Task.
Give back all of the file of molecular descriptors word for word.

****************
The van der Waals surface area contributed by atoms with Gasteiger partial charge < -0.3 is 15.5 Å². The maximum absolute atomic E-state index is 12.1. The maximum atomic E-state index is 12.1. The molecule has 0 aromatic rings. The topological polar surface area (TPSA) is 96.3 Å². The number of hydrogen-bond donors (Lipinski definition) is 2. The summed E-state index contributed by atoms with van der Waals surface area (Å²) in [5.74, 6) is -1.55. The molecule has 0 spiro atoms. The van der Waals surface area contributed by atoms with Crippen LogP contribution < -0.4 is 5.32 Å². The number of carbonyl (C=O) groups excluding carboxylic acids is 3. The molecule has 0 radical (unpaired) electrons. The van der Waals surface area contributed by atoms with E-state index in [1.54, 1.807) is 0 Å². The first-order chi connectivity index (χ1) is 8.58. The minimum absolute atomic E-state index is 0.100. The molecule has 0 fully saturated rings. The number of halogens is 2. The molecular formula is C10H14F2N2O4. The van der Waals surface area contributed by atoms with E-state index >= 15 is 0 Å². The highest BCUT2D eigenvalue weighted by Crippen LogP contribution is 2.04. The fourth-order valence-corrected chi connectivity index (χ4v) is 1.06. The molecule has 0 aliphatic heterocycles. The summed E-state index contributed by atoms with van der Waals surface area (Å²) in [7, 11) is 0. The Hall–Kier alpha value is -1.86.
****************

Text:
The van der Waals surface area contributed by atoms with Gasteiger partial charge < -0.3 is 15.5 Å². The maximum absolute atomic E-state index is 12.1. The maximum atomic E-state index is 12.1. The molecule has 0 aromatic rings. The topological polar surface area (TPSA) is 96.3 Å². The number of hydrogen-bond donors (Lipinski definition) is 2. The summed E-state index contributed by atoms with van der Waals surface area (Å²) in [5.74, 6) is -1.55. The molecule has 0 spiro atoms. The van der Waals surface area contributed by atoms with Crippen LogP contribution < -0.4 is 5.32 Å². The number of carbonyl (C=O) groups excluding carboxylic acids is 3. The molecule has 0 radical (unpaired) electrons. The van der Waals surface area contributed by atoms with E-state index in [1.54, 1.807) is 0 Å². The first-order chi connectivity index (χ1) is 8.58. The minimum absolute atomic E-state index is 0.100. The molecule has 0 fully saturated rings. The number of halogens is 2. The molecular formula is C10H14F2N2O4. The van der Waals surface area contributed by atoms with E-state index >= 15 is 0 Å². The highest BCUT2D eigenvalue weighted by Crippen LogP contribution is 2.04. The fourth-order valence-corrected chi connectivity index (χ4v) is 1.06. The molecule has 0 aliphatic heterocycles. The summed E-state index contributed by atoms with van der Waals surface area (Å²) in [7, 11) is 0. The Hall–Kier alpha value is -1.86.